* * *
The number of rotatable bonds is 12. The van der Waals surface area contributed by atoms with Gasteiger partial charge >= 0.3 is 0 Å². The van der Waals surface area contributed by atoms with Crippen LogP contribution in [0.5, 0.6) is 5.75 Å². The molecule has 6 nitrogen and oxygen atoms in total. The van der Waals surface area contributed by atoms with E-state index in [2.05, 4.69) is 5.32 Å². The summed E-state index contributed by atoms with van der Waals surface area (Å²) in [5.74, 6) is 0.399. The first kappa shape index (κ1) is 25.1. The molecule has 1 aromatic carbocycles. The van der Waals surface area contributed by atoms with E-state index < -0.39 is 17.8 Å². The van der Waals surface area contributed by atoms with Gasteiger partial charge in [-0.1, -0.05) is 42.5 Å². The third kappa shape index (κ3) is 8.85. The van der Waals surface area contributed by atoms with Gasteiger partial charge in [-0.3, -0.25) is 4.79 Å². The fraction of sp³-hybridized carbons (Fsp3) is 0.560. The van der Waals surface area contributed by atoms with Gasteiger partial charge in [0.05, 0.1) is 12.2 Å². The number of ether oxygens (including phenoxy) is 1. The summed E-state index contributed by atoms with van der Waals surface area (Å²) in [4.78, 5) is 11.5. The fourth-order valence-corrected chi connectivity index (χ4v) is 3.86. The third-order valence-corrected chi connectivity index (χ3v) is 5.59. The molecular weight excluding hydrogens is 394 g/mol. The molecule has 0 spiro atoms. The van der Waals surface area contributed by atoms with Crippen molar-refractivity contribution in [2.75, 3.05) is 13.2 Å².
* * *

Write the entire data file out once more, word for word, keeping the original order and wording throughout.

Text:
The number of rotatable bonds is 12. The van der Waals surface area contributed by atoms with Gasteiger partial charge >= 0.3 is 0 Å². The van der Waals surface area contributed by atoms with Crippen LogP contribution in [0.5, 0.6) is 5.75 Å². The molecule has 6 nitrogen and oxygen atoms in total. The van der Waals surface area contributed by atoms with E-state index in [2.05, 4.69) is 5.32 Å². The summed E-state index contributed by atoms with van der Waals surface area (Å²) in [5.74, 6) is 0.399. The first kappa shape index (κ1) is 25.1. The molecule has 1 aromatic carbocycles. The van der Waals surface area contributed by atoms with E-state index < -0.39 is 17.8 Å². The van der Waals surface area contributed by atoms with Gasteiger partial charge in [-0.1, -0.05) is 42.5 Å². The third kappa shape index (κ3) is 8.85. The van der Waals surface area contributed by atoms with Gasteiger partial charge in [-0.3, -0.25) is 4.79 Å². The fraction of sp³-hybridized carbons (Fsp3) is 0.560. The van der Waals surface area contributed by atoms with Gasteiger partial charge in [0.05, 0.1) is 12.2 Å². The number of ether oxygens (including phenoxy) is 1. The summed E-state index contributed by atoms with van der Waals surface area (Å²) in [4.78, 5) is 11.5. The fourth-order valence-corrected chi connectivity index (χ4v) is 3.86. The third-order valence-corrected chi connectivity index (χ3v) is 5.59. The molecular weight excluding hydrogens is 394 g/mol. The molecule has 0 spiro atoms. The van der Waals surface area contributed by atoms with Crippen molar-refractivity contribution in [2.75, 3.05) is 13.2 Å².